Characterization was also the focus in the Strong Female Characters panel. Panelists included Barbara Delaplace, Jennifer Roberson, Linda Evans, Sarah Clemens and moderator James Basset. Roberson felt than people should be people and that all characters should be all well developed regardless of sex. Delaplace pointed out that motivations cross genders and the sexes were more alike than different. Clemens explained that the reason that most protagonists are male is simple demographics. The marketers are telling those in charge that the audience is mainly male. Clemens also brought up current issues affecting male-female relations such as reverse sexism and sexual harassment. When an audience member asked the best way to integrate strong female characters, Barbara Delaplace responded by saying write a good story. Clemens used the works of Nicola Griffth as a good example of incorporating good strong female characters.
Jack C. Haldeman, Rick Wilber and Randy Miller discussed Sports in SF/F. When asked why there are not more sport SF stories, Haldeman said that editors claim they do not sell. The few stories that came out are considered to be the exception rather than the rule. Wilber pointed out that sports are ideal for fiction since plot revolves around conflict and sports is all conflict. He also said the good SF needs boundaries and sport provides that as well. There are the macro boundaries in the form of physical limitations and micro boundaries in the form of rules. When asked what makes the athlete compelling, Haldeman repled with the will to win. The panel also discussed the current status of college sports.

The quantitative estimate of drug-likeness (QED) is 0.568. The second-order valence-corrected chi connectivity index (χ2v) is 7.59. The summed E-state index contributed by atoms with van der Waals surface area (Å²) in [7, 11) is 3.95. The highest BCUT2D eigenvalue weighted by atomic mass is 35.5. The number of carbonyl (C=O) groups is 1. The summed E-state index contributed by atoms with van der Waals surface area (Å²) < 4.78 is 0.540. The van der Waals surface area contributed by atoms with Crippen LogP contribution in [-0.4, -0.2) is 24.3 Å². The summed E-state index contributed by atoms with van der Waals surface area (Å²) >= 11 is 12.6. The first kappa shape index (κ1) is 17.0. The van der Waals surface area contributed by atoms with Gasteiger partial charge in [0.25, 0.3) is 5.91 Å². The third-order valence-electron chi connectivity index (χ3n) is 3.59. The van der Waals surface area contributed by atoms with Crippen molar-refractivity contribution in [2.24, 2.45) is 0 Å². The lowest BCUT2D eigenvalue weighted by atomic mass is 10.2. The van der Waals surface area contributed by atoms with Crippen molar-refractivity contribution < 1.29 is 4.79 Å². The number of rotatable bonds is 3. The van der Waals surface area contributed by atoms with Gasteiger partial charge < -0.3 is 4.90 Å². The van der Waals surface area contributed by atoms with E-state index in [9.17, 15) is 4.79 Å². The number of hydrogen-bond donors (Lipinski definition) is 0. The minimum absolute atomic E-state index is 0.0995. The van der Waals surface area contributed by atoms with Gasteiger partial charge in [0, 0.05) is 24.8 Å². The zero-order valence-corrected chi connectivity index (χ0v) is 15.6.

Mark Jones hosted the trivia contest. The contest was a team effort. Six teams in all participated with names like the Honor Guard, Qless, the Cabal and the Hind End of Space. Orlando was well represented by Arthur Dykeman in the Hind End of Space and myself in the Honor Guard. The questions came for SF literature, media, music, and gaming. The competition was fierce. At times there were two or three way ties. The final winners were the Honor Guard, which included Derek Wallen and Perry Burns. Dealers bucks were given to the winners.